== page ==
Open angle glaucoma (OAG) is a progressive, irreversible, optic neuropathy, for which the major risk factors are raised intraocular pressure and older age. Visual field loss is associated with the increase in optic cup size and other structural changes that occur at the optic nerve head. It is a common condition, the incidence of which increases with age. Prevalence varies with ethnic origin and estimates have been calculated in a recent review of the literature.1 Around 1% of white subjects have OAG at the age of 50 years, rising to around 4% at the age of 80 years. Estimates for black subjects are 3% and 13% at the equivalent ages. It is, therefore, becoming an increasingly important disease with growing numbers of the elderly in the population. OAG is a significant cause of visual disability, with between 4.0% and 6.2% of patients blind in both eyes.2-4 The cost to the UK alone of blindness from glaucoma may exceed £100 million annually.5 OAG is asymptomatic early in the course of the disease, and patients frequently present late with irreversible loss of vision. It is estimated that up to 50% of individuals with glaucoma in the population are undiagnosed.167 Better means for case finding are therefore needed.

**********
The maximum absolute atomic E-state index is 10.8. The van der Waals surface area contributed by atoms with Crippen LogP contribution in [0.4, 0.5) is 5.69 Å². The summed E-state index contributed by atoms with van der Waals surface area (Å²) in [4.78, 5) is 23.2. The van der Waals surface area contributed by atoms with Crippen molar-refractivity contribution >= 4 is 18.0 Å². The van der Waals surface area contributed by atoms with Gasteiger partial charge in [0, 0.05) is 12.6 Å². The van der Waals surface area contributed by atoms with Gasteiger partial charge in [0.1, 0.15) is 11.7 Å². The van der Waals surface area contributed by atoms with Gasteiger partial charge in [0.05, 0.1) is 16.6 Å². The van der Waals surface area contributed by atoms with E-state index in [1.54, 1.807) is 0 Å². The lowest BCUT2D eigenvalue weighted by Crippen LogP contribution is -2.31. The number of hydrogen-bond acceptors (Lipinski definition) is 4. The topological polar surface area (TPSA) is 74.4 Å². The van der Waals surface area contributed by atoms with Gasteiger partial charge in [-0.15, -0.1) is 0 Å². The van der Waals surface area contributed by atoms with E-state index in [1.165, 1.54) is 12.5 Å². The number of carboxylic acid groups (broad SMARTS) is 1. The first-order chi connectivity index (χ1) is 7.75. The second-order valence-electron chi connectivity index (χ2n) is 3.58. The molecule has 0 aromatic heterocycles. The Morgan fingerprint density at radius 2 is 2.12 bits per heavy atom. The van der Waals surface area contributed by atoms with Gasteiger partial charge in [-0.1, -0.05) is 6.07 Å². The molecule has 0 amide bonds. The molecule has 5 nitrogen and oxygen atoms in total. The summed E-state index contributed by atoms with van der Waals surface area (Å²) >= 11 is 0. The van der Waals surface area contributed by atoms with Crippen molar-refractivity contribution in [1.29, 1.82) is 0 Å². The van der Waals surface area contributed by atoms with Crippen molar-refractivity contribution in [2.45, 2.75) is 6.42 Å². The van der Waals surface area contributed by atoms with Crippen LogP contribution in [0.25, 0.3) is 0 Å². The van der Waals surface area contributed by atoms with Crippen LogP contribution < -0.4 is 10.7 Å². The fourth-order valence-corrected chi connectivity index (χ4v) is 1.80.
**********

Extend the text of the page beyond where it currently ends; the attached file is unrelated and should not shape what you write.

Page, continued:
At present in the UK the majority of new cases are picked up by the optometrist89 on the basis of intraocular pressure tests (tonometry), visual field tests, and examination of the appearance of the optic nerve head (optic disc). Using a combination of all three results in the greatest detection rate.10 The use of these methods is, however, patchy and the only mandatory examination is ophthalmoscopy.10